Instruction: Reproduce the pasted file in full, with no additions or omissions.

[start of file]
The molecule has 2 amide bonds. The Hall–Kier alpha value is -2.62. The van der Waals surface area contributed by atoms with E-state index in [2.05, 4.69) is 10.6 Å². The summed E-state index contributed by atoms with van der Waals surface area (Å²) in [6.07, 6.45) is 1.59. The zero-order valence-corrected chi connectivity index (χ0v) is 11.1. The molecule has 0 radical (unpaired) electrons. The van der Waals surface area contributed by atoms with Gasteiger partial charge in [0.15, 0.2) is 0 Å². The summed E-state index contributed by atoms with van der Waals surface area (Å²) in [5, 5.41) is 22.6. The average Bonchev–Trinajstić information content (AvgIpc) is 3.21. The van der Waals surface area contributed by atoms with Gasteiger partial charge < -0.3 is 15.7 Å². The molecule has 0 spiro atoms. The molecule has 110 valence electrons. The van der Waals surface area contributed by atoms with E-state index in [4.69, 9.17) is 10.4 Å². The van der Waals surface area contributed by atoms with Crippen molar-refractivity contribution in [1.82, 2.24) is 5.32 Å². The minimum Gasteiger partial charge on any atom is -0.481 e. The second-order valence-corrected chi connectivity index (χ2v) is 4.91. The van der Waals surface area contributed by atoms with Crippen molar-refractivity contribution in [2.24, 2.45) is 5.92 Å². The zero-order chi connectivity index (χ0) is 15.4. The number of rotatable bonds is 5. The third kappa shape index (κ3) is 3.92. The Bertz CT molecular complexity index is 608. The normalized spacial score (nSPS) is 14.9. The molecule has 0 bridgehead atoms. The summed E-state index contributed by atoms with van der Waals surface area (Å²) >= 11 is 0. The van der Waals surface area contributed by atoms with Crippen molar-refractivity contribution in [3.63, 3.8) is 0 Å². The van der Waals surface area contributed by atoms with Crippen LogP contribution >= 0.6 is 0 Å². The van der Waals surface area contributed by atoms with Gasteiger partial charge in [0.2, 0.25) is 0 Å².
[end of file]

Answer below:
The molecule has 2 amide bonds. The Hall–Kier alpha value is -2.62. The van der Waals surface area contributed by atoms with E-state index in [2.05, 4.69) is 10.6 Å². The summed E-state index contributed by atoms with van der Waals surface area (Å²) in [6.07, 6.45) is 1.59. The zero-order valence-corrected chi connectivity index (χ0v) is 11.1. The molecule has 0 radical (unpaired) electrons. The van der Waals surface area contributed by atoms with Gasteiger partial charge in [0.15, 0.2) is 0 Å². The summed E-state index contributed by atoms with van der Waals surface area (Å²) in [5, 5.41) is 22.6. The average Bonchev–Trinajstić information content (AvgIpc) is 3.21. The van der Waals surface area contributed by atoms with Gasteiger partial charge < -0.3 is 15.7 Å². The molecule has 0 spiro atoms. The molecule has 110 valence electrons. The van der Waals surface area contributed by atoms with E-state index in [4.69, 9.17) is 10.4 Å². The van der Waals surface area contributed by atoms with Crippen molar-refractivity contribution in [1.82, 2.24) is 5.32 Å². The minimum Gasteiger partial charge on any atom is -0.481 e. The second-order valence-corrected chi connectivity index (χ2v) is 4.91. The van der Waals surface area contributed by atoms with Crippen molar-refractivity contribution in [2.24, 2.45) is 5.92 Å². The zero-order chi connectivity index (χ0) is 15.4. The number of rotatable bonds is 5. The third kappa shape index (κ3) is 3.92. The Bertz CT molecular complexity index is 608. The normalized spacial score (nSPS) is 14.9. The molecule has 0 bridgehead atoms. The summed E-state index contributed by atoms with van der Waals surface area (Å²) >= 11 is 0. The van der Waals surface area contributed by atoms with Crippen molar-refractivity contribution in [3.63, 3.8) is 0 Å². The van der Waals surface area contributed by atoms with Crippen LogP contribution >= 0.6 is 0 Å². The van der Waals surface area contributed by atoms with Gasteiger partial charge in [0.2, 0.25) is 0 Å².